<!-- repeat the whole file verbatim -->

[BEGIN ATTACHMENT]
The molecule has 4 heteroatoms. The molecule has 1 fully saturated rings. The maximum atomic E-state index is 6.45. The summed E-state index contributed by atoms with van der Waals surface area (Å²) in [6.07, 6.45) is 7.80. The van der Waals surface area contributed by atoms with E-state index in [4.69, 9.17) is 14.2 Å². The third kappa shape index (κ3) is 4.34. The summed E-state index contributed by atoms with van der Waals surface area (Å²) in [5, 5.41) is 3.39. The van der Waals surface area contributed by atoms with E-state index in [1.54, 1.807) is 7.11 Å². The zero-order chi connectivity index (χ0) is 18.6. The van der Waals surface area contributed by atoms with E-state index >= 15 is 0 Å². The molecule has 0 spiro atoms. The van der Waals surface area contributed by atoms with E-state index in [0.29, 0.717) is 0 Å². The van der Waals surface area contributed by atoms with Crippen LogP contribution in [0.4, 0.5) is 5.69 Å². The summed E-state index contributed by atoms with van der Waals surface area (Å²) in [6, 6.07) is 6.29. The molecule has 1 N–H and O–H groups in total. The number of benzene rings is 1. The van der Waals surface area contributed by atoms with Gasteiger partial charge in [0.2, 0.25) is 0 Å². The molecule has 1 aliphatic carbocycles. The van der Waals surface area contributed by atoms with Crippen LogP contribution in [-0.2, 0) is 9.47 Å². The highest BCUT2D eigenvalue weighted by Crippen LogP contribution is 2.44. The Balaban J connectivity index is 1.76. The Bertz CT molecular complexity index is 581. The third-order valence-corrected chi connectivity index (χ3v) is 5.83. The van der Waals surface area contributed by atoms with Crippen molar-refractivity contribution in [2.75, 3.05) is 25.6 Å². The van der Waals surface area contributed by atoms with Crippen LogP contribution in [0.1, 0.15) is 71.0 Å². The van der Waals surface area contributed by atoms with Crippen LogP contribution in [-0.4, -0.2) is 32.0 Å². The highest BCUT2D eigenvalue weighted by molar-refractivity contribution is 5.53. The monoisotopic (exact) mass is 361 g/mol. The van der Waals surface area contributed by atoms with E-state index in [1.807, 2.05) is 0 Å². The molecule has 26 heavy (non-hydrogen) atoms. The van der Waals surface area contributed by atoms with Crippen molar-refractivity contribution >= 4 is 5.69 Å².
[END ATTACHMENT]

The molecule has 4 heteroatoms. The molecule has 1 fully saturated rings. The maximum atomic E-state index is 6.45. The summed E-state index contributed by atoms with van der Waals surface area (Å²) in [6.07, 6.45) is 7.80. The van der Waals surface area contributed by atoms with E-state index in [4.69, 9.17) is 14.2 Å². The third kappa shape index (κ3) is 4.34. The summed E-state index contributed by atoms with van der Waals surface area (Å²) in [5, 5.41) is 3.39. The van der Waals surface area contributed by atoms with E-state index in [1.54, 1.807) is 7.11 Å². The zero-order chi connectivity index (χ0) is 18.6. The van der Waals surface area contributed by atoms with E-state index >= 15 is 0 Å². The molecule has 0 spiro atoms. The van der Waals surface area contributed by atoms with E-state index in [0.29, 0.717) is 0 Å². The van der Waals surface area contributed by atoms with Crippen LogP contribution in [0.4, 0.5) is 5.69 Å². The summed E-state index contributed by atoms with van der Waals surface area (Å²) in [6, 6.07) is 6.29. The molecule has 1 N–H and O–H groups in total. The number of benzene rings is 1. The van der Waals surface area contributed by atoms with Gasteiger partial charge in [0.2, 0.25) is 0 Å². The molecule has 1 aliphatic carbocycles. The van der Waals surface area contributed by atoms with Crippen LogP contribution in [-0.2, 0) is 9.47 Å². The highest BCUT2D eigenvalue weighted by Crippen LogP contribution is 2.44. The Balaban J connectivity index is 1.76. The Bertz CT molecular complexity index is 581. The third-order valence-corrected chi connectivity index (χ3v) is 5.83. The van der Waals surface area contributed by atoms with Crippen molar-refractivity contribution in [2.75, 3.05) is 25.6 Å². The van der Waals surface area contributed by atoms with Crippen LogP contribution in [0.1, 0.15) is 71.0 Å². The van der Waals surface area contributed by atoms with Crippen LogP contribution in [-0.4, -0.2) is 32.0 Å². The highest BCUT2D eigenvalue weighted by molar-refractivity contribution is 5.53. The monoisotopic (exact) mass is 361 g/mol. The van der Waals surface area contributed by atoms with E-state index in [1.807, 2.05) is 0 Å². The molecule has 26 heavy (non-hydrogen) atoms. The van der Waals surface area contributed by atoms with Crippen molar-refractivity contribution >= 4 is 5.69 Å².